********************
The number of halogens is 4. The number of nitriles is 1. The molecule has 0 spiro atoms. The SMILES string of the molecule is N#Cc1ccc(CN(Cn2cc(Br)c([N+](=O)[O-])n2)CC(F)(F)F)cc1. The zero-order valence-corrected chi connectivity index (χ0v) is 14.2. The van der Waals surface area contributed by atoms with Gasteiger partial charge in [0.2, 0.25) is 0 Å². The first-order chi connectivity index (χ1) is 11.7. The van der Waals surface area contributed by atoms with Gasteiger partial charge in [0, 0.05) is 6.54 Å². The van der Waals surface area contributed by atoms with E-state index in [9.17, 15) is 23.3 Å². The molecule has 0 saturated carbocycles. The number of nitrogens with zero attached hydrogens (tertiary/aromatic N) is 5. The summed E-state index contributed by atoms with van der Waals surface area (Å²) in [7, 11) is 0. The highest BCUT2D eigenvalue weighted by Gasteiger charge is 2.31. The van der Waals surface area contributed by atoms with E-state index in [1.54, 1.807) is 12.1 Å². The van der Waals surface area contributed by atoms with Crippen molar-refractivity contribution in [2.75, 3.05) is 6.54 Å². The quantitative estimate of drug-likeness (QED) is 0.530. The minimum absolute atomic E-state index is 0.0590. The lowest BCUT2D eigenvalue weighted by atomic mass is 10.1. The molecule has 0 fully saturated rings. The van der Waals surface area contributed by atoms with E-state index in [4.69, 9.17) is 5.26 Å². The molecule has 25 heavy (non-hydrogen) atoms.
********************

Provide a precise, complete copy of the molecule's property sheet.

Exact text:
The number of halogens is 4. The number of nitriles is 1. The molecule has 0 spiro atoms. The SMILES string of the molecule is N#Cc1ccc(CN(Cn2cc(Br)c([N+](=O)[O-])n2)CC(F)(F)F)cc1. The zero-order valence-corrected chi connectivity index (χ0v) is 14.2. The van der Waals surface area contributed by atoms with Gasteiger partial charge in [0.2, 0.25) is 0 Å². The first-order chi connectivity index (χ1) is 11.7. The van der Waals surface area contributed by atoms with Gasteiger partial charge in [0, 0.05) is 6.54 Å². The van der Waals surface area contributed by atoms with E-state index in [9.17, 15) is 23.3 Å². The molecule has 0 saturated carbocycles. The number of nitrogens with zero attached hydrogens (tertiary/aromatic N) is 5. The summed E-state index contributed by atoms with van der Waals surface area (Å²) in [7, 11) is 0. The highest BCUT2D eigenvalue weighted by Gasteiger charge is 2.31. The van der Waals surface area contributed by atoms with E-state index in [1.54, 1.807) is 12.1 Å². The van der Waals surface area contributed by atoms with Crippen molar-refractivity contribution in [2.75, 3.05) is 6.54 Å². The quantitative estimate of drug-likeness (QED) is 0.530. The minimum absolute atomic E-state index is 0.0590. The lowest BCUT2D eigenvalue weighted by atomic mass is 10.1. The molecule has 0 fully saturated rings. The van der Waals surface area contributed by atoms with E-state index in [4.69, 9.17) is 5.26 Å². The molecule has 25 heavy (non-hydrogen) atoms.